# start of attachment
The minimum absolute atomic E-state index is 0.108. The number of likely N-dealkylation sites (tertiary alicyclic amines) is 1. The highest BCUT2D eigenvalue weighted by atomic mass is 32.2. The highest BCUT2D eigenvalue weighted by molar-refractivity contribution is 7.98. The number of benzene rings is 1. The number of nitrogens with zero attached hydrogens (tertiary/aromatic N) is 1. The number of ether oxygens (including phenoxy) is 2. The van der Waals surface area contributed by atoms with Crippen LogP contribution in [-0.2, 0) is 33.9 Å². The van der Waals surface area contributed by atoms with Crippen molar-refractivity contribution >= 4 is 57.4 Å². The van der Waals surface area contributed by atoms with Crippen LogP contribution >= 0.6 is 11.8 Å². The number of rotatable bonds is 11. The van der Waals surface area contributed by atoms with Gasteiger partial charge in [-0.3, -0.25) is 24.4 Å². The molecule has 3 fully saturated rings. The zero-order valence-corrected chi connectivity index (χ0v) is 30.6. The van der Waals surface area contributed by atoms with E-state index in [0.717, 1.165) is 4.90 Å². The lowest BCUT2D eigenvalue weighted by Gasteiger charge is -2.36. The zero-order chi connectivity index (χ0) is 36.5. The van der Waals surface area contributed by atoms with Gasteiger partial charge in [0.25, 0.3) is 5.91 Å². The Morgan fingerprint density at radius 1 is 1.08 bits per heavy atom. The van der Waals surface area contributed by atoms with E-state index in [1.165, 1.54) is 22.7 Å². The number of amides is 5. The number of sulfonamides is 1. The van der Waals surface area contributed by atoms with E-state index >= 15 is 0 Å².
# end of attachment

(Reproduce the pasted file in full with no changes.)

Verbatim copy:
The minimum absolute atomic E-state index is 0.108. The number of likely N-dealkylation sites (tertiary alicyclic amines) is 1. The highest BCUT2D eigenvalue weighted by atomic mass is 32.2. The highest BCUT2D eigenvalue weighted by molar-refractivity contribution is 7.98. The number of benzene rings is 1. The number of nitrogens with zero attached hydrogens (tertiary/aromatic N) is 1. The number of ether oxygens (including phenoxy) is 2. The van der Waals surface area contributed by atoms with Crippen LogP contribution in [-0.2, 0) is 33.9 Å². The van der Waals surface area contributed by atoms with Crippen molar-refractivity contribution >= 4 is 57.4 Å². The van der Waals surface area contributed by atoms with Crippen LogP contribution >= 0.6 is 11.8 Å². The number of rotatable bonds is 11. The van der Waals surface area contributed by atoms with Gasteiger partial charge in [-0.3, -0.25) is 24.4 Å². The molecule has 3 fully saturated rings. The zero-order valence-corrected chi connectivity index (χ0v) is 30.6. The van der Waals surface area contributed by atoms with E-state index in [0.717, 1.165) is 4.90 Å². The lowest BCUT2D eigenvalue weighted by Gasteiger charge is -2.36. The zero-order chi connectivity index (χ0) is 36.5. The van der Waals surface area contributed by atoms with Gasteiger partial charge in [0.25, 0.3) is 5.91 Å². The Morgan fingerprint density at radius 1 is 1.08 bits per heavy atom. The van der Waals surface area contributed by atoms with E-state index in [1.165, 1.54) is 22.7 Å². The number of amides is 5. The number of sulfonamides is 1. The van der Waals surface area contributed by atoms with E-state index >= 15 is 0 Å².